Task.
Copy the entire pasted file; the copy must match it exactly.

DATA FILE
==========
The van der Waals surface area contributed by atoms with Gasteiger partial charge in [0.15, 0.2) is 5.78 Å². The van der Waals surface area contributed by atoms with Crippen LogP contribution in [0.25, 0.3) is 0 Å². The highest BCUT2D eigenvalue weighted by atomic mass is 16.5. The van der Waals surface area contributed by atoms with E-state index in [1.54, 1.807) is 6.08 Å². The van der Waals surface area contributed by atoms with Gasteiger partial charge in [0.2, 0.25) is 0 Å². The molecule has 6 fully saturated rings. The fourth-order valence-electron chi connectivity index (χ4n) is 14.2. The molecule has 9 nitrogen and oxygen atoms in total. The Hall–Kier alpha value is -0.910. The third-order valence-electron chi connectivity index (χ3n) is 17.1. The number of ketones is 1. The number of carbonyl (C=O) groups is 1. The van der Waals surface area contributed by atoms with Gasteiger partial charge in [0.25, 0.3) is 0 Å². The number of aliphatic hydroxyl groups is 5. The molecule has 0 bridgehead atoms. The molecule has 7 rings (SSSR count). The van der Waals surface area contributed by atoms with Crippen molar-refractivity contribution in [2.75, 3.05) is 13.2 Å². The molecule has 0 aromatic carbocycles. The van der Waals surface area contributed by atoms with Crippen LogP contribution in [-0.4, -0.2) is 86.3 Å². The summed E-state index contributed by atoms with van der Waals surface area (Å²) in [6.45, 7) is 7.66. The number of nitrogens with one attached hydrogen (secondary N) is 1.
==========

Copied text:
The van der Waals surface area contributed by atoms with Gasteiger partial charge in [0.15, 0.2) is 5.78 Å². The van der Waals surface area contributed by atoms with Crippen LogP contribution in [0.25, 0.3) is 0 Å². The highest BCUT2D eigenvalue weighted by atomic mass is 16.5. The van der Waals surface area contributed by atoms with E-state index in [1.54, 1.807) is 6.08 Å². The van der Waals surface area contributed by atoms with Gasteiger partial charge in [0.2, 0.25) is 0 Å². The molecule has 6 fully saturated rings. The fourth-order valence-electron chi connectivity index (χ4n) is 14.2. The molecule has 9 nitrogen and oxygen atoms in total. The Hall–Kier alpha value is -0.910. The third-order valence-electron chi connectivity index (χ3n) is 17.1. The number of ketones is 1. The number of carbonyl (C=O) groups is 1. The van der Waals surface area contributed by atoms with Gasteiger partial charge in [0.25, 0.3) is 0 Å². The number of aliphatic hydroxyl groups is 5. The molecule has 0 bridgehead atoms. The molecule has 7 rings (SSSR count). The van der Waals surface area contributed by atoms with Crippen molar-refractivity contribution in [2.75, 3.05) is 13.2 Å². The molecule has 0 aromatic carbocycles. The van der Waals surface area contributed by atoms with Crippen LogP contribution in [-0.4, -0.2) is 86.3 Å². The summed E-state index contributed by atoms with van der Waals surface area (Å²) in [6.45, 7) is 7.66. The number of nitrogens with one attached hydrogen (secondary N) is 1.